On 17 February 1734 two transactions were found in which Nicolas and his wife Barbe were selling real estate. They sold land to Pierre DIDION14 and part of a house in Hussigny to Nicolas GILLARDIN and Elisabeth BERNARDIN. Elisabeth was Barbe’s oldest child from her first marriage.15

On 19 March 1737 Nicolas and his wife sold land to Nicolas SPELTZ.16

Catherine FOURNEL, a daughter of Julien and Catherine, was born about 1738. Anne FOURNEL was born about 1746 and Michel FOURNEL was born about 1747.

By 29 October 1748, Nicolas FOURNEL was deceased. His widow owned money to an unknown person (record damaged).17

On 7 April 1749 Barbe declared that she was no longer able to provide for her food and maintenance, selling land to her daughter Elisabeth BERNARDIN and her husband Nicolas GILLARDIN.18

This was exactly one year after the affairs of her son Julien FOURNEL, deceased, were being taken care of by his uncles Jacques and Henry FOURNEL.19 Julien FOURNEL died shortly before 8 April 1748. Was his father deceased by this time and is this the reason his uncles were taking care of the inventory?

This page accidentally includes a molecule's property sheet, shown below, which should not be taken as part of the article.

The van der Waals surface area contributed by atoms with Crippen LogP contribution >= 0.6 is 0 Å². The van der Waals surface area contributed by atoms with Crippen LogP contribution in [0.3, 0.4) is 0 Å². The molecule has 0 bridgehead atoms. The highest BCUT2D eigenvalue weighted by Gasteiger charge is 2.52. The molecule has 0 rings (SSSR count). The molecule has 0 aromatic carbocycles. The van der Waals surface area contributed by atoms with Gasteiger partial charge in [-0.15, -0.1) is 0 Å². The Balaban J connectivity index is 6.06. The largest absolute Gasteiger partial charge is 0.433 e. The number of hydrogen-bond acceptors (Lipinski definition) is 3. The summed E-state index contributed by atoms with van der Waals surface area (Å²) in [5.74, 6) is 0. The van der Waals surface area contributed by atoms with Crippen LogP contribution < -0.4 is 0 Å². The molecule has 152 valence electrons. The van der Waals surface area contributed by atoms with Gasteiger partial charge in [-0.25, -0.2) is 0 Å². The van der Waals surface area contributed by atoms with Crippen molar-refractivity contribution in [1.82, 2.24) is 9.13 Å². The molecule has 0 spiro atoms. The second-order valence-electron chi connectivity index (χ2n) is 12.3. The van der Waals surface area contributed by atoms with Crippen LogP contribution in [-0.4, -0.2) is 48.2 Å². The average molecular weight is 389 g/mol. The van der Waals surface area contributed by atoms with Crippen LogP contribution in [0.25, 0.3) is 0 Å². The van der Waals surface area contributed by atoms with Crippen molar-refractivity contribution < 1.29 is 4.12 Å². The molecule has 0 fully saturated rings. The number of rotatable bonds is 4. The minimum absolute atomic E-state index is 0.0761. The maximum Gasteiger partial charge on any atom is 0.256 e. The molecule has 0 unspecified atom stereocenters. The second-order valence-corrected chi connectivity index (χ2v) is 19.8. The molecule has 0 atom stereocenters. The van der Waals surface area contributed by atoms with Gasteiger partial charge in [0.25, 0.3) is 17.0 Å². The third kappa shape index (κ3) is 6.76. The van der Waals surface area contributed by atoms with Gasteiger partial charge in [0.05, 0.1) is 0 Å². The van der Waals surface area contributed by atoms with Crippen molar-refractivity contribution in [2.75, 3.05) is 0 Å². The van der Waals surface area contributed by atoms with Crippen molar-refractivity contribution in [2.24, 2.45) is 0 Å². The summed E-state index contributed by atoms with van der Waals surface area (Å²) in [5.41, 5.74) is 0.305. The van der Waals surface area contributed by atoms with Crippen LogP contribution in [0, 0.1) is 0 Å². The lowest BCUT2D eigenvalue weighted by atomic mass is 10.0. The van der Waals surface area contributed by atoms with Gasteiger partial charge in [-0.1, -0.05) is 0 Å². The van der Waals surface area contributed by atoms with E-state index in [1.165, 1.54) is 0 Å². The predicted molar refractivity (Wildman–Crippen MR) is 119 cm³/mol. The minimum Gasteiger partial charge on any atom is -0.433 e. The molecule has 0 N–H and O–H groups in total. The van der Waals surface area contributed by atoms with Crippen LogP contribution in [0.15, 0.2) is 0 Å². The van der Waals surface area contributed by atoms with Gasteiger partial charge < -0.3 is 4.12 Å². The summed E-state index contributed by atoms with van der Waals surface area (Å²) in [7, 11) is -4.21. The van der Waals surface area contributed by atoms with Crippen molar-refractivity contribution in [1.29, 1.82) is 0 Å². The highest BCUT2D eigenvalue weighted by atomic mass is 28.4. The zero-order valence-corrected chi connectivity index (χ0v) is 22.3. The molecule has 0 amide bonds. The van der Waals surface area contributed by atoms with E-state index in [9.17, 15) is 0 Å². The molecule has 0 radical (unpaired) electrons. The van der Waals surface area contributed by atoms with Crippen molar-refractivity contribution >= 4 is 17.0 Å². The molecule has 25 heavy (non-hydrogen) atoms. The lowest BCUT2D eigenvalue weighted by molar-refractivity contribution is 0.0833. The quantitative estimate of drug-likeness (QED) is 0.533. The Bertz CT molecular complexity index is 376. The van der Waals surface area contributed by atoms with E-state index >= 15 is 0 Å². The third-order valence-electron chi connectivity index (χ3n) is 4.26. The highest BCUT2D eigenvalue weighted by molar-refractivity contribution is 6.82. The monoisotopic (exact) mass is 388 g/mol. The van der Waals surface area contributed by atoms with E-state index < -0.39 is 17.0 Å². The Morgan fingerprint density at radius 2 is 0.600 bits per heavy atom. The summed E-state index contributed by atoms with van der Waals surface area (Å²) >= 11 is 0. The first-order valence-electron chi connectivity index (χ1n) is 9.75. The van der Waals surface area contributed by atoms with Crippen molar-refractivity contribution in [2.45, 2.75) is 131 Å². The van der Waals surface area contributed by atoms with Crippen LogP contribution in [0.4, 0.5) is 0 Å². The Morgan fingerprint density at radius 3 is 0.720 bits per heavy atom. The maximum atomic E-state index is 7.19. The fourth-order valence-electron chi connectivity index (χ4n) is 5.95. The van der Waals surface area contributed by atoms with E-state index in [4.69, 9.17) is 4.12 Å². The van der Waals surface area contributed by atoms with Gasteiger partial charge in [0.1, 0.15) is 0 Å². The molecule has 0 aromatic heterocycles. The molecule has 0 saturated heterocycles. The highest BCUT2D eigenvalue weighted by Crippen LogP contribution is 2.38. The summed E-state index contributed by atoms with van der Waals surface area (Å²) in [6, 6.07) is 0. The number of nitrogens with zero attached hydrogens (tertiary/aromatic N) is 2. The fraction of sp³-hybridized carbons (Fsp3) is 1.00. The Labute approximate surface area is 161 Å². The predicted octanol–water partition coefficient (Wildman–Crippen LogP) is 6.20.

Barbe lived another decade, dying on 7 March 1758 in Hussigny at the age of 80.20 She did not live to see her three FOURNEL grandchildren marry.

Catherine FOURNELLE married Jacques LAFONTAINE (1721-1796) on 30 April 1765 in Crusnes (Meurthe-et-Moselle). The groom was an invalid soldier and 16 years older than the bride. Henry FOURNEL (son of the above mentioned Henry FOURNEL d. 1753), the bride’s first cousin once removed,  witnessed the marriage as her curator.21

Anne FOURNEL married François FRANÇOIS on 4 August 1767 in Hussigny. Henry FOURNEL also witnessed this marriage.22 This couple had a daughter in 1767 and a son in 1769.

Michel FOURNEL married Suzanne HUMBERT on 7 January 1772 in Baslieux (Meurthe-et-Moselle).23 Of the nine children born to them between 1772 and  1792 only two grew to adulthood and married.

1775 Death Record of Catherine BERNARDIN. Image courtesy of Archives départementales de Meurthe-et-Moselle (54), 5 Mi 48/R 2 vue 369 de 607

Catherine BERNARDIN, the widow of Julien and mother of the three children, died 3 January 1775 at the age of 75. Her son Michel FOURNEL and her son-in-law François FRANÇOIS were witnesses to the death record.24 There is, however, an error in the death record. Catherine is named as the widow of Michel FOURNEL instead of Julien. The witnesses’ relationship with her was mentioned therefore we can assume the husband’s name was a clerical error.